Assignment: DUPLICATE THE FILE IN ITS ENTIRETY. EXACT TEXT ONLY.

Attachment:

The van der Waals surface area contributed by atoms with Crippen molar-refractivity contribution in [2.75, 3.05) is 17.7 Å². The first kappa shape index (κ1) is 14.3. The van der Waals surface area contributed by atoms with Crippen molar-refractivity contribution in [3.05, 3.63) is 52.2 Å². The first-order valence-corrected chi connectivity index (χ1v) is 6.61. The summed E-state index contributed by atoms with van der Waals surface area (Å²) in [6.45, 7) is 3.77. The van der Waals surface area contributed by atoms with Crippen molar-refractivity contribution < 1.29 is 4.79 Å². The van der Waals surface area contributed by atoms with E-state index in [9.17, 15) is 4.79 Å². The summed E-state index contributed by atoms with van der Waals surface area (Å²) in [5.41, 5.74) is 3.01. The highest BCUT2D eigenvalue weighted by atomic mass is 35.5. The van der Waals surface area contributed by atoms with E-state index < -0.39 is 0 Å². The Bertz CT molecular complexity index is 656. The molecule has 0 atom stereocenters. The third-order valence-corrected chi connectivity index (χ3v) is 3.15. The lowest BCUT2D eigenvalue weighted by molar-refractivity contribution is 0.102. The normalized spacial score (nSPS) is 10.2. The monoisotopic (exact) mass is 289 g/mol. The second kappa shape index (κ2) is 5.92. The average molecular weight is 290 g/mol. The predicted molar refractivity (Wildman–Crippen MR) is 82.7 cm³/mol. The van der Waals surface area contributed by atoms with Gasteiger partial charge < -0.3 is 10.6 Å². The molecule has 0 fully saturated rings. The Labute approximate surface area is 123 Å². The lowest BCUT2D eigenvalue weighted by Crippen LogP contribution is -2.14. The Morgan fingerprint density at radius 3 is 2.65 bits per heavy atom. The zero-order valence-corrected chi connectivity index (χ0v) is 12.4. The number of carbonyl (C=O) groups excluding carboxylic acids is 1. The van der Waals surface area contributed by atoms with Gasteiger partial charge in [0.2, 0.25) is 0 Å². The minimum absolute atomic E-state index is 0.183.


The van der Waals surface area contributed by atoms with Crippen molar-refractivity contribution in [2.75, 3.05) is 17.7 Å². The first kappa shape index (κ1) is 14.3. The van der Waals surface area contributed by atoms with Crippen molar-refractivity contribution in [3.05, 3.63) is 52.2 Å². The first-order valence-corrected chi connectivity index (χ1v) is 6.61. The summed E-state index contributed by atoms with van der Waals surface area (Å²) in [6.45, 7) is 3.77. The van der Waals surface area contributed by atoms with Crippen molar-refractivity contribution < 1.29 is 4.79 Å². The van der Waals surface area contributed by atoms with E-state index in [9.17, 15) is 4.79 Å². The summed E-state index contributed by atoms with van der Waals surface area (Å²) in [5.41, 5.74) is 3.01. The highest BCUT2D eigenvalue weighted by atomic mass is 35.5. The van der Waals surface area contributed by atoms with E-state index < -0.39 is 0 Å². The Bertz CT molecular complexity index is 656. The molecule has 0 atom stereocenters. The third-order valence-corrected chi connectivity index (χ3v) is 3.15. The lowest BCUT2D eigenvalue weighted by molar-refractivity contribution is 0.102. The normalized spacial score (nSPS) is 10.2. The monoisotopic (exact) mass is 289 g/mol. The second kappa shape index (κ2) is 5.92. The average molecular weight is 290 g/mol. The predicted molar refractivity (Wildman–Crippen MR) is 82.7 cm³/mol. The van der Waals surface area contributed by atoms with Gasteiger partial charge < -0.3 is 10.6 Å². The molecule has 0 fully saturated rings. The Labute approximate surface area is 123 Å². The lowest BCUT2D eigenvalue weighted by Crippen LogP contribution is -2.14. The Morgan fingerprint density at radius 3 is 2.65 bits per heavy atom. The zero-order valence-corrected chi connectivity index (χ0v) is 12.4. The number of carbonyl (C=O) groups excluding carboxylic acids is 1. The van der Waals surface area contributed by atoms with Gasteiger partial charge in [0.2, 0.25) is 0 Å². The minimum absolute atomic E-state index is 0.183.